Showing 1-24 of 45 items found in Arts & Culture
The Shrine has 200 beautifully landscaped acres of gardens and devotional areas, including the Outdoor Amphitheatre, Shrine Church, Lourdes Grotto, Stations of the Cross, Millennium Spire, the Visitors Center with a restaurant and gift shop, and the Shrine Hotel.
Louis Latzer, the founder of the Pet Milk Company, built this homestead for his wife and family in 1901. The home had many modern features of the day, including running water pumped by hand to a holding tank in the attic, a manufactured gas light system, speaking tubes between many of the rooms and one of the first telephones in the community.
Built in 1888, this home was occupied by Dr. Robert Poos, a local practitioner and druggist. Dr. Poos was also the staff physician at the Springs Hotel and Bath House, later known as the Okawville Original Springs Hotel.
Patchwork Corner Crafts has a wide variety of quilting and craft supplies.
Located just outside the city of Carlyle, this historic 130-year-old bridge is one of the oldest suspension bridges in the area. The original bridge served as a crossing over the Kaskaskia River.
Join the group at this small intimate club featuring performers from St. Louis and the local area.
The beautiful house is an example of an 1830s hotel. Charles Dickens once visited there in 1842 while researching a book he wrote on prairies in America.
The Scrapbook Factory offers all the supplies you need to create the scrapbook of your dreams.
The Thomas Kinkade Gallery of Belleville is full of beautiful works by Thomas Kinkade.
The log house gives a glimpse into local life in the 1800s. While at the park, visit the refurbished caboose and passenger train.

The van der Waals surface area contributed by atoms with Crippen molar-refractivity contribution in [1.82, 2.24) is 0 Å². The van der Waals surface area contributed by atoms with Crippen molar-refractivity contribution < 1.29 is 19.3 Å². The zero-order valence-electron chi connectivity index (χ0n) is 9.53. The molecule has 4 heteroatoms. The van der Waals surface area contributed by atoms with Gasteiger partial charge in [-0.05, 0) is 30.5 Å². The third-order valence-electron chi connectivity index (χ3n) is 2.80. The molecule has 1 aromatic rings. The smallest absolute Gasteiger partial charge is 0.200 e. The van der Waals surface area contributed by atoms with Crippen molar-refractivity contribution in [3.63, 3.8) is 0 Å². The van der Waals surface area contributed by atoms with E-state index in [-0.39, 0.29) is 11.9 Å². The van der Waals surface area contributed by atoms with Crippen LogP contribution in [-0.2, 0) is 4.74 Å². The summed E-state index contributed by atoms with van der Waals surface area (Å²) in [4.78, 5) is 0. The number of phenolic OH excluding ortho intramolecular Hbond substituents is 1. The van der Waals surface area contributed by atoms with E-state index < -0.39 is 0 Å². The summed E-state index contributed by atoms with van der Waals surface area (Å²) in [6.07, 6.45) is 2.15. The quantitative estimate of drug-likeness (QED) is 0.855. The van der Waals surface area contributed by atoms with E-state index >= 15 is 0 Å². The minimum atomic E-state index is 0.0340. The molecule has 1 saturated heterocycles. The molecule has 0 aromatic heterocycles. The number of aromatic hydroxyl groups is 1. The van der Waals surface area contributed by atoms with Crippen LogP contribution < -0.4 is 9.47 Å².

Open from April to October, this theatre shows first-run movies, and is one of only 200 drive-inns left in the United States.
This building was the former home of Judge Sidney Breese, who came to Illinois from New York. He studied law here and became Assistant Secretary of the State of Illinois.
Artifacts, pictures of coal mining, railroading, business, farming in and around Centralia. A work in progress by the Centralia Area Historical Society to preserve the past of Marion County.
Groups regularly perform at the "Black Box" Main Stage theatre.
The historic theatre features first-run movies, organ concerts, puppet shows, and other special events. Tours are available by appointment.
Visitors are invited to walk through this home, considered to be the oldest Greek Revival-style home in Illinois.
Centerpieces of the collection are newspapers and memorabilia from the coal mining days with tributes to railroad history.
The Labor & Industry Museum is the only public institution devoted to the history of the labor and industry of Belleville and southwestern Illinois. The centerpiece is Jumbo, a 19th-century steam engine along with coal mining, carpentry, and stove-making exhibits.
There is a large collection of machinery and primitives dating back to the 1800s.
Memorabilia celebrating the city's growth from a coal mining town to the present makes this an interesting stop.
This gallery features the works of renowned Southern Illinois sketch artist Roscoe Misslehorn, as well as exhibits by contemporary artists. The building is the GM&O railroad depot that was used as a location for the 1967 movie, In the Heat of the Night.
Hard Road Theatre Productions is a non-profit community theater organization committed to providing the Highland area with high-quality, affordable, live theater productions.
Distinguished speakers, concerts, and drama are all part of the playbill at The Hett, McKendree College's showcase Center for the Arts.